According to Naude', "No solution is possible as long as the white minority clings desperately to the power it has drawn to itself . . . I am addressing myself to my people, the Afrikaners . . . My people, your day of domination is over. Your day of liberation is dawning. We want you to be part of the new South Africa."
The awards, which carry $50,000 stipends, were granted on the anniversary of Robert Kennedy's 60th birthday. His brother, Edward, his widow, Ethel, and a daughter, Kathleen Kennedy Townsend, were seated on stage, and other family members were in the audience.
There was praise for Robert Kennedy, who visited South Africa in 1966. "In the darkness of that time . . ." said Dorothy Boesak, reading a message from her husband, "he didn't come to give us solutions, he didn't come to give us empty words of sympathy. He did come to speak of ideals, of justice, of daring, of hope . . . He recognized the darkness but already saw the glimmer of the light of the new world."
Dorothy Boesak, 37, told the group, "This has been a very trying year for our family. We lived from one crisis to another." The support of people worldwide, she said, helped see them through. "We have come out of every crisis stronger and better people," she said.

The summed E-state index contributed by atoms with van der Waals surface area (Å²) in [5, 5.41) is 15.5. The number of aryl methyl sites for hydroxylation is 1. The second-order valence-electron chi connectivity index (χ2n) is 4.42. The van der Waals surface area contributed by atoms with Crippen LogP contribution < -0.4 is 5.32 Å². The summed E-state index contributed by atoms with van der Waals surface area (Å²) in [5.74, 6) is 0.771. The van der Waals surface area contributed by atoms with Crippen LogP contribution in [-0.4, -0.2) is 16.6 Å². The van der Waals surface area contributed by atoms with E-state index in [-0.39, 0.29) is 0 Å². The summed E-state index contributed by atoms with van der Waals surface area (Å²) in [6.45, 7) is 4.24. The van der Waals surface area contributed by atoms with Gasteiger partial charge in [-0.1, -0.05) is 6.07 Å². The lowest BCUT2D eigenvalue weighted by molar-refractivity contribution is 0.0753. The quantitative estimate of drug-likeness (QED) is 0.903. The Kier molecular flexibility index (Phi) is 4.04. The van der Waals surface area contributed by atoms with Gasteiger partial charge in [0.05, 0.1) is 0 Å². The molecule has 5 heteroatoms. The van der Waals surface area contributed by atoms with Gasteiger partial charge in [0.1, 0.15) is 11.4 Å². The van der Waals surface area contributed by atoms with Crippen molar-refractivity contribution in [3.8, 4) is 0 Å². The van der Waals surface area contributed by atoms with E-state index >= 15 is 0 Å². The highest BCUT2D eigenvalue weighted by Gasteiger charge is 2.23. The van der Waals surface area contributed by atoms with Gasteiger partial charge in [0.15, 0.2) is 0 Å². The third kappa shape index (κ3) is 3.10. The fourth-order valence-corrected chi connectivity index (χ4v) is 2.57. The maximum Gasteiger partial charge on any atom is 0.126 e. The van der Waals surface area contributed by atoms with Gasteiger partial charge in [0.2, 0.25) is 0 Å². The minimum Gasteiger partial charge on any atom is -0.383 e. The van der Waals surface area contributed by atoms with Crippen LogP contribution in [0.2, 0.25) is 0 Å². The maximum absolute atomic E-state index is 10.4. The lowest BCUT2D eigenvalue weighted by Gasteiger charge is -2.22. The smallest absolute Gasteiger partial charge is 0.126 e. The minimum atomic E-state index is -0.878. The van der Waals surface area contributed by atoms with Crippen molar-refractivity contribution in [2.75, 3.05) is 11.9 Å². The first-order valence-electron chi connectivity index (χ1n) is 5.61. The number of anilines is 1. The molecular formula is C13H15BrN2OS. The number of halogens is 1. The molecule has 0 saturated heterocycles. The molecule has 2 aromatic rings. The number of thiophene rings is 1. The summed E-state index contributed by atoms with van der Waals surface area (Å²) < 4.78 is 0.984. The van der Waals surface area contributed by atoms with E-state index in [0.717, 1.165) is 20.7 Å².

In the balcony were students who unfurled a huge banner reading, "Why Hasn't Georgetown Divested?" Leaflets were passed outside, calling for the university to sell off its investments in companies that do business in South Africa.
Last May, the university's board of directors stated that the university would divest -- though not by any specific date -- from companies that do not adhere to the Sullivan Principles, which insist that companies desegregate their facilities and pay equal wages to blacks.
At the time, Georgetown had $15 million worth of investments in South African companies, according to Sara Forden, assistant director of main campus public relations. Some $2 million of that was in companies that had not signed the Sullivan Principles. The board of directors expects to meet with the school's committee on investments and social responsibility again next month.